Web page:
Inside Track: Ethical Dilemma: Can You Add Credit Card Fees to Clients' Bills?:

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    Ethical Dilemma: Can You Add Credit Card Fees to Clients' Bills?

    Now that lawyers have greater flexibility with respect to electronic payment of fees, is it possible to pass along to clients such fees as charged when they pay with a credit card?

    Timothy J. Pierce

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    March 18, 2020 – When credit card companies deduct a fee from payments into e-banking accounts, is it possible to pass along those fees so the client pays them?


    Our firm bills most matters on an hourly basis, and we usually ask for a small advance on our fees. We recently set up an e-banking trust account to allow our clients to pay the advanced and earned fees with a credit card. Recently our office manager noted that our firm is paying a fair amount in credit card fees, and asked whether we should be passing those costs on to clients.

    Can we pass on credit card fees deducted from payments to our e-banking account to clients? Does it make any difference if the fee is an advanced fee payment?

    Need Ethics Advice?

    As a State Bar member, you have access to informal guidance and help in resolving questions regarding Wisconsin’s Rules of Professional Conduct for Attorneys.

    Ethics Hotline: To informally discuss an ethics question, contact State Bar ethics counselors org tpierce wisbar Timothy Pierce or org akaiser wisbar Aviva Kaiser. They can be reached at (608) 229-2017 or (800) 254-9154, Monday through Friday, 9 a.m to 4 p.m.


    Since 2007, Wisconsin lawyers have been permitted to accept credit card (or other electronic) payments for earned or advanced fees.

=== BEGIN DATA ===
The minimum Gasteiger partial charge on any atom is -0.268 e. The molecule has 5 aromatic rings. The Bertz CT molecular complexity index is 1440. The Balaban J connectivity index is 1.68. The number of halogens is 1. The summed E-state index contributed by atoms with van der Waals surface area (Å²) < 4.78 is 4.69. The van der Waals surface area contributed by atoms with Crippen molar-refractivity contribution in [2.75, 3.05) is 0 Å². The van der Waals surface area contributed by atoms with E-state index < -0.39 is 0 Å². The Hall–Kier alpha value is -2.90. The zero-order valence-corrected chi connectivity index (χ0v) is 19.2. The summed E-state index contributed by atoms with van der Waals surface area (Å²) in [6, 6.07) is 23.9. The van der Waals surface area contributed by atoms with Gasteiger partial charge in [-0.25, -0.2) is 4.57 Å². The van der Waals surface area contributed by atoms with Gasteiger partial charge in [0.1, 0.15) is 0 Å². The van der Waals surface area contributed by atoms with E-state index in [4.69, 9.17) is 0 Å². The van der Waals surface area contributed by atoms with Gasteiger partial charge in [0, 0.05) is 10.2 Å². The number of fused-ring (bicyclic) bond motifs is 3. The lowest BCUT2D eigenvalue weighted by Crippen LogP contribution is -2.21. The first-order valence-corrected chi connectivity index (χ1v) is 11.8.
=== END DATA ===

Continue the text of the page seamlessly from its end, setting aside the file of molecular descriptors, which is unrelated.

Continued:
Tim Pierceorg tpierce wisbar Tim Pierce is ethics counsel with the State Bar of Wisconsin. Reach him by org tpierce wisbar email or through the Ethics Hotline at (608) 229-2017 or (800) 254-9154.

    It was previously not possible to accept advanced fee payments by credit card, because such payments were required to be deposited into a trust account – and no electronic transactions were permitted into or out of trust accounts. The 2007 changes loosened the restrictions, but did not directly address the fees associated with credit card payments.

    Wisconsin’s trust account rule, SCR 20:1.15, was again amended in 2016. Many of those changes to the rule addressed electronic payments. Among the newly adopted subsections was SCR 20:1.15(f)(3)b.4.e, which states:

    Except for funds identified in SCR 20:1.15(f)(3)b.4.a. and b., a lawyer or law firm shall not be prohibited from deducting electronic transfer fees or surcharges from the client's funds, provided the client has agreed in writing to accept the electronic payment after being advised of the anticipated fees and surcharges.

    While this subsection on its face appears to permit deduction for fees associated with a payment, the reference to SCR 20:1.15(f)(3)b.4.a. and b. is key to understanding this portion of the rule. Those subsections state:

    a. All advanced costs and advanced fees held in trust under SCR 20:1.5(f) shall be transferred to the primary IOLTA account by check or by electronic transaction.

    b. Earned fees, cost reimbursements, and advanced fees that are subject to the requirements of SCR 20:1.5(g) shall be transferred to the business account by check or by electronic transaction.

    In addition, SCR 20:1.15(f)(3)b requires that the gross amount of any deposit into the e-banking account within three business days, and permits the lawyer to keep the lawyer’s own funds in the account in order to make up for any shortfalls caused by deductions.

    Therefore, by exclusion, SCR 20:1.15(f)(3)b.4.e prohibits a lawyer from deducting fees from amounts that the client has paid in earned and advanced fees.

    The ability to deduct fees found in that rule apply to electronic payments made to the client. For example, if the client agreed to receive a settlement payment by credit card, the client may agree in writing that the lawyer may transfer the net amount to the client.

    Thus, the 2016 amendments to the rule make clear that, while law firms have greater flexibility with respect to electronic payment of fees, such as by credit card, lawyers are responsible for attendant fees.

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